Select Committee on European Union Minutes of Evidence

Memorandum by the Centre for European Reform (CER)


  The Centre for European Reform is a think tank on EU affairs based in London. It is a forum for people with ideas from Britain and across the continent to discuss the many social, political and economic challenges facing Europe.

  The CER is pro-European but not uncritical. It regards European integration as largely beneficial but recognises that in many respects the Union does not work well. The CER therefore aims to promote new ideas and policies for reforming the EU.

  The CER is currently working on: next steps in European defence; Commission reform; managing an enlarged EU; transatlantic relations and Europe's common foreign policy; the need for and obstacles to a single European stock exchange; and building a European information society.

  Other relevant experience of Felicity Ussher includes two years' reporting on information technology for Dennis Publishing and two years' broadcasting on business and technology for


  I am currently researching a European policy pamphlet into the role the EU has in building an information society. The research involves analysing the main commercial drivers and speaking to people right across industry, regulators, social and voluntary sectors—to get their ideas of whether we are heading in the right direction. The pamphlet will explore ways in which the EU might bridge the gap between the commercial trends and the ideals of what an information society might be.

  The research is at quite an early stage at present—we're aiming for publication this summer. But it has already shown that even definitions of "information society" as voiced by the European Union do not go far enough.

  Commissioner Erkki Liikanen's action plan for E-Europe is not over-ambitious, in my opinion. The advisory targets that he sets out for all the member states are already commonly accepted at a national level—with the possible exception of the transport section. It is useful to have his backing and enthusiasm for the rest—the education targets, the health targets and so on—but they have already been identified as priorities, certainly by the UK government.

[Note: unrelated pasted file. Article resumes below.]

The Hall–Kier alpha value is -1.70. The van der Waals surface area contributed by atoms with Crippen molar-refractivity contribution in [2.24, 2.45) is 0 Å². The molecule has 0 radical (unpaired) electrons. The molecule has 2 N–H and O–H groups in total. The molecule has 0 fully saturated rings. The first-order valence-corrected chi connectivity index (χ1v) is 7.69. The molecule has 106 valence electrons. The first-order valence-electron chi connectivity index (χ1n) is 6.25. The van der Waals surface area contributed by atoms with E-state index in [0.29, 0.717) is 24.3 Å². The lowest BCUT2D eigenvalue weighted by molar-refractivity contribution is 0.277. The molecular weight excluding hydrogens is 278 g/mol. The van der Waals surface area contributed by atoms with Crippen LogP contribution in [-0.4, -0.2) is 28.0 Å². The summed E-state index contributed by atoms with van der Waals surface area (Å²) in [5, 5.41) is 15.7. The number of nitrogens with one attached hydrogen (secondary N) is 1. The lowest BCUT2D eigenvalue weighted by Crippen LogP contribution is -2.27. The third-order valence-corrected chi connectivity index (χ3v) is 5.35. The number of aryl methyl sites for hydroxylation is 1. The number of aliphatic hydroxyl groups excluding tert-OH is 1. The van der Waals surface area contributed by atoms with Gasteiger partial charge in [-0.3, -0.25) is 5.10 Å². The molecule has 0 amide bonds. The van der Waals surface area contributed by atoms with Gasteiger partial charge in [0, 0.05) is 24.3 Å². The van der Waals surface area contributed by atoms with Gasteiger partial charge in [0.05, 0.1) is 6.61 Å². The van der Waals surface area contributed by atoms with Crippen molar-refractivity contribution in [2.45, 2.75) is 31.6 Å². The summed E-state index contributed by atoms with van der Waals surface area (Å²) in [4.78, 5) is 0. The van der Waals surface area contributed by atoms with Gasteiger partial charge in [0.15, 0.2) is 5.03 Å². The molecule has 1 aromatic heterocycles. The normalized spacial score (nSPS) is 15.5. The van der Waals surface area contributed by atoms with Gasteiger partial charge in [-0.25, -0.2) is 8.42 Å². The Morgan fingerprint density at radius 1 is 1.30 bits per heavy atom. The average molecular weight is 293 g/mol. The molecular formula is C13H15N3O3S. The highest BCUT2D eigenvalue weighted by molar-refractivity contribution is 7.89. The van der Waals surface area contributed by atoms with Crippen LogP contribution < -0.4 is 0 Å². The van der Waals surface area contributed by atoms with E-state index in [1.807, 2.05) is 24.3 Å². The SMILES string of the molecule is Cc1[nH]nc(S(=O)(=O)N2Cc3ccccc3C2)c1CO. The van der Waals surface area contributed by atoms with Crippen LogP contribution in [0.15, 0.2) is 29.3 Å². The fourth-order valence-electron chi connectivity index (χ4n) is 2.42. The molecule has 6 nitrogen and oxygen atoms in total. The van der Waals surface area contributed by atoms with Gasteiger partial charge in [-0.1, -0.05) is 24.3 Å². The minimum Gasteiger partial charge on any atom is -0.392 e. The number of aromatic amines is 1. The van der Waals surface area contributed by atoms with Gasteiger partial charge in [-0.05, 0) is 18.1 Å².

More importantly, there are gaps in Liikanen's vision for an E-Europe. He does not address socially excluded people—the people who slip through the net of established health and education services. He doesn't look at, say, the prison sector; he doesn't look at people who rely entirely on cash. For example, people living hand-to-mouth—after a day's or a week's work—without bank accounts. Or people whose livelihood is based on small, one-off cash transactions, such as those working in markets, or even buskers or beggars. I'm planning to propose, in the CER pamphlet, a much broader shake-up of financial regulation to help these people.

  At present, VISA and MasterCard have an effective monopoly on electronic commerce because it's only through their payment mechanisms that you can buy goods online. This is changing slowly—but not fast enough. Belgium, for example, is piloting a scheme called Proton, which means you don't actually have to have a bank account to pile cash onto your card from any public terminal, and use it online. But for the most part, online transactions rely on you having been deemed credit-worthy by private institutions which are looking for the lowest possible risk-category of people to lend money to. It doesn't seem quite fair, if your credit is unstable, that you are effectively prevented from taking part in electronic commerce.

  So, what needs to be done to create confidence and to stimulate e-commerce? There are some obvious and basic things here. We need cheaper and faster Web access. I think most people with office computers rely on them to do personal shopping and research online, because it is simply too expensive to set up at home. Even after 6 pm the charges are too high, and Web sites take too long to load.

  Things are improving, as Internet Service Providers toy with the idea of flat rate pricing for phone calls as well as Web access. In addition, Oftel has recently announced much faster progress on unbundling the local loop. This will help things a lot because it means that other telecom can start offering cheaper and faster services between the hub and people's homes.